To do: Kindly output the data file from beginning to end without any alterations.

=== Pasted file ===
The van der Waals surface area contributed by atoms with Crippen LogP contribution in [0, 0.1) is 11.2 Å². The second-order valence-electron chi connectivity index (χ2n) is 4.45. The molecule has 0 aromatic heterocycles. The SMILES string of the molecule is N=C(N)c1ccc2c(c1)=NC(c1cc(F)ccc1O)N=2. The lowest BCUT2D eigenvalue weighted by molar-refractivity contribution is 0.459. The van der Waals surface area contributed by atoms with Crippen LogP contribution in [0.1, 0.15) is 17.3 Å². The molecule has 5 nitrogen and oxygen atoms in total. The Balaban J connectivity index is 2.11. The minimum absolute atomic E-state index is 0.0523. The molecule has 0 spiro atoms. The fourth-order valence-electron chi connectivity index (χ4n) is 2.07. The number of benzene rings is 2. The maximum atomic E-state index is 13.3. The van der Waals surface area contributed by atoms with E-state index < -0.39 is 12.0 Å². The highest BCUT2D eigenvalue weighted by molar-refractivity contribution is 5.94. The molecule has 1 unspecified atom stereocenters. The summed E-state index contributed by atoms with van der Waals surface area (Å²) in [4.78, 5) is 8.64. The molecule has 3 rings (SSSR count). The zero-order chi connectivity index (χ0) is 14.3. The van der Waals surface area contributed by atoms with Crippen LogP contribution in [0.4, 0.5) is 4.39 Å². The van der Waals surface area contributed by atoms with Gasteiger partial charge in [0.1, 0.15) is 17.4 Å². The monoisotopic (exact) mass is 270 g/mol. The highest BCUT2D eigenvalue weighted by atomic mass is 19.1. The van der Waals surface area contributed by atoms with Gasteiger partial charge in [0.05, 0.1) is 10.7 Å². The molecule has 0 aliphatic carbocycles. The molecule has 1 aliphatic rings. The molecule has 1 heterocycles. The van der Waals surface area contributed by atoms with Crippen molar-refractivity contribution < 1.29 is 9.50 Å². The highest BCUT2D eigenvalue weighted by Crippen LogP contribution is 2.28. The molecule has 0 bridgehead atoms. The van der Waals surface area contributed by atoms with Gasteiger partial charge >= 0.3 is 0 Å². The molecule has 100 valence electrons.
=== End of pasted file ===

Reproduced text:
The van der Waals surface area contributed by atoms with Crippen LogP contribution in [0, 0.1) is 11.2 Å². The second-order valence-electron chi connectivity index (χ2n) is 4.45. The molecule has 0 aromatic heterocycles. The SMILES string of the molecule is N=C(N)c1ccc2c(c1)=NC(c1cc(F)ccc1O)N=2. The lowest BCUT2D eigenvalue weighted by molar-refractivity contribution is 0.459. The van der Waals surface area contributed by atoms with Crippen LogP contribution in [0.1, 0.15) is 17.3 Å². The molecule has 5 nitrogen and oxygen atoms in total. The Balaban J connectivity index is 2.11. The minimum absolute atomic E-state index is 0.0523. The molecule has 0 spiro atoms. The fourth-order valence-electron chi connectivity index (χ4n) is 2.07. The number of benzene rings is 2. The maximum atomic E-state index is 13.3. The van der Waals surface area contributed by atoms with E-state index < -0.39 is 12.0 Å². The highest BCUT2D eigenvalue weighted by molar-refractivity contribution is 5.94. The molecule has 1 unspecified atom stereocenters. The summed E-state index contributed by atoms with van der Waals surface area (Å²) in [4.78, 5) is 8.64. The molecule has 3 rings (SSSR count). The zero-order chi connectivity index (χ0) is 14.3. The van der Waals surface area contributed by atoms with Crippen LogP contribution in [0.4, 0.5) is 4.39 Å². The van der Waals surface area contributed by atoms with Gasteiger partial charge in [0.1, 0.15) is 17.4 Å². The monoisotopic (exact) mass is 270 g/mol. The highest BCUT2D eigenvalue weighted by atomic mass is 19.1. The van der Waals surface area contributed by atoms with Gasteiger partial charge in [0.05, 0.1) is 10.7 Å². The molecule has 0 aliphatic carbocycles. The molecule has 1 aliphatic rings. The molecule has 1 heterocycles. The van der Waals surface area contributed by atoms with Crippen molar-refractivity contribution < 1.29 is 9.50 Å². The highest BCUT2D eigenvalue weighted by Crippen LogP contribution is 2.28. The molecule has 0 bridgehead atoms. The van der Waals surface area contributed by atoms with Gasteiger partial charge >= 0.3 is 0 Å². The molecule has 100 valence electrons.